The main difference between multispectral and hyperspectral is the number of bands and how narrow the bands are.
Multispectral imagery generally refers to 3 to 10 bands. Each band has a descriptive title.
Today, we will explore the differences between these types of imagery.
We also hope to provide you with an intuition about the EM spectrum and the different types of sensors with these capabilities.
What are the Differences Between Multispectral and Hyperspectral Imagery?
The main difference between multispectral and hyperspectral is the number and the spectra of electromagnetic radiation that each band contains.
For example, the channels below include red, green, blue, near-infrared, and short-wave infrared.
Hyperspectral imagery consists of much narrower bands (10-20 nm). A hyperspectral image could have hundreds or thousands of bands. In general, they don’t have descriptive channel names.
What is Multispectral Imagery?
An example of a multispectral sensor is Landsat-8. For example, Landsat-8 produces 11 images with the following bands:
- COASTAL AEROSOL in band 1 (0.43-0.45 um)
- BLUE in band 2 (0.45-0.51 um)
- GREEN in band 3 (0.53-0.59 um)
- RED in band 4 (0.64-0.67 um)
- NEAR INFRARED (NIR) in band 5 (0.85-0.88 um)
- SHORT-WAVE INFRARED (SWIR 1) in band 6 (1.57-1.65 um)
- SHORT-WAVE INFRARED (SWIR 2) in band 7 (2.11-2.29 um)
- PANCHROMATIC in band 8 (0.50-0.68 um)
- CIRRUS in band 9 (1.36-1.38 um)
- THERMAL INFRARED (TIRS 1) in band 10 (10.60-11.19 um)
- THERMAL INFRARED (TIRS 2) in band 11 (11.50-12.51 um)
Each band has a spatial resolution of 30 meters except for bands 8, 10, and 11. While band 8 has a spatial resolution of 15 meters, bands 10 and 11 have a 100-meter pixel size. Because the atmosphere absorbs light in these wavelengths, there is no band in the 0.88-1.36 range.
What is Hyperspectral Imagery?
In 1994, NASA planned the first hyperspectral satellite called the TRW Lewis. Unfortunately, NASA lost contact with it shortly after its launch.
But later NASA did have a successful launch mission. In 2000, NASA launched the EO-1 satellite which carried the hyperspectral sensor “Hyperion”. In fact, the Hyperion imaging spectrometer (part of the EO-1 satellite) was the first hyperspectral sensor from space.
Hyperion produces 30-meter resolution images in 242 spectral bands (0.4-2.5 um). If you want to test out Hyperion imagery for yourself, you can download the data for free on the USGS Earth Explorer.
Hyperion really kicked off the start of hyperspectral imaging from space. For example, other hyperspectral imaging missions from space include:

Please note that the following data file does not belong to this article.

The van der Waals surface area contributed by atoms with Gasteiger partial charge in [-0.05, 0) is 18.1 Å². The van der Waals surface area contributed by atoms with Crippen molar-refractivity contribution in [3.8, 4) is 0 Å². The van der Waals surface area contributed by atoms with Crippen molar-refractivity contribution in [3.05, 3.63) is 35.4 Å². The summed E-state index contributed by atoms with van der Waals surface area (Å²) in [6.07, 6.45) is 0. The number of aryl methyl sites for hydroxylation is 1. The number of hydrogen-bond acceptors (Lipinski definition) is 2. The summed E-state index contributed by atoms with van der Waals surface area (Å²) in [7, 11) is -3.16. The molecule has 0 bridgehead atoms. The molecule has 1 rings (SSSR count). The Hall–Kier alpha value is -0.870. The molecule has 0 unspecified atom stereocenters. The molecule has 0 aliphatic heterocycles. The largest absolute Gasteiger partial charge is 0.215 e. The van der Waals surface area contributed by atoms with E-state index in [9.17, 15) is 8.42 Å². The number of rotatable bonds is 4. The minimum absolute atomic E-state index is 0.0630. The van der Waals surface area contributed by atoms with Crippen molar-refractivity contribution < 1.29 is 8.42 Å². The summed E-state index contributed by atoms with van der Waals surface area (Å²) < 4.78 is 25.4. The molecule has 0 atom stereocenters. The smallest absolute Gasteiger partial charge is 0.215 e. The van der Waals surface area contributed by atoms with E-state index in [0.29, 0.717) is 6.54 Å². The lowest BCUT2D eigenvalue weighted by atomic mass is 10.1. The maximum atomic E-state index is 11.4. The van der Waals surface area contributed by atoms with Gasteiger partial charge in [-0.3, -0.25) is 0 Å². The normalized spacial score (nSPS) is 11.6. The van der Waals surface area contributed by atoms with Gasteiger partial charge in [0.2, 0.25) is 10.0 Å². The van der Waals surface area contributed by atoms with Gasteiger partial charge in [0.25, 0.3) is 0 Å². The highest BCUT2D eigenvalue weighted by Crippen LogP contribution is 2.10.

- PROBA-1 (ESA) in 2001
- PRISMA (Italy) in 2019
- EnMap (Germany) in 2020
- HISUI (Japan) in 2020
- HyspIRI (United States) in 2024
An Intuition for Multispectral and Hyperspectral
When you read this post, your eyes see the reflected energy. But a computer sees it in three channels: red, green and blue.
- If you were a goldfish, you would see light differently. A goldfish can see infrared radiation which is invisible to the human eye.
- Bumble bees can see ultraviolet light. Again, humans can’t see ultraviolet radiation from our eyes but UV-B harms us.
Now, imagine if we could view the world in the eyes of a human, goldfish, and bumblebee. Actually, we can. We do this with multispectral and hyperspectral sensors.
Multispectral vs Hyperspectral Imagery
- Multispectral: 3-10 wider bands.
- Hyperspectral: Hundreds of narrow bands.
The Electromagnetic Spectrum
Visible (red, green, and blue), infrared and ultraviolet are descriptive regions in the electromagnetic spectrum. We, humans made up these regions for our own purpose – to conveniently classify them. Each region is categorized based on its frequency (v).
- Humans see visible light (380 nm to 700 nm)
- And goldfish see infrared (700 nm to 1mm)
- Bumble bees see ultraviolet (10 nm to 380 nm)
Multispectral and hyperspectral imagery gives the power to see like humans (red, green, and blue), goldfish (infrared), and bumblebees (ultraviolet). Actually, we can see even more than this as reflected EM radiation to the sensor.
Summary: Multispectral vs Hyperspectral
Having a higher level of spectral detail in hyperspectral images gives the better capability to see the unseen. For example, hyperspectral remote sensing distinguished between 3 minerals because of their high spectral resolution. But the multispectral Landsat Thematic Mapper could not distinguish between the 3 minerals.
But one of the downfalls is that it adds a level of complexity. If you have 200 narrow bands to work with, how can you reduce redundancy between channels?
Hyperspectral and multispectral images have many real-world applications. For example, we use hyperspectral imagery to map invasive species and help in mineral exploration.
There are hundreds more applications where multispectral and hyperspectral enable us to understand the world. For example, we use it in the fields of agriculture, ecology, oil and gas, atmospheric studies, and more.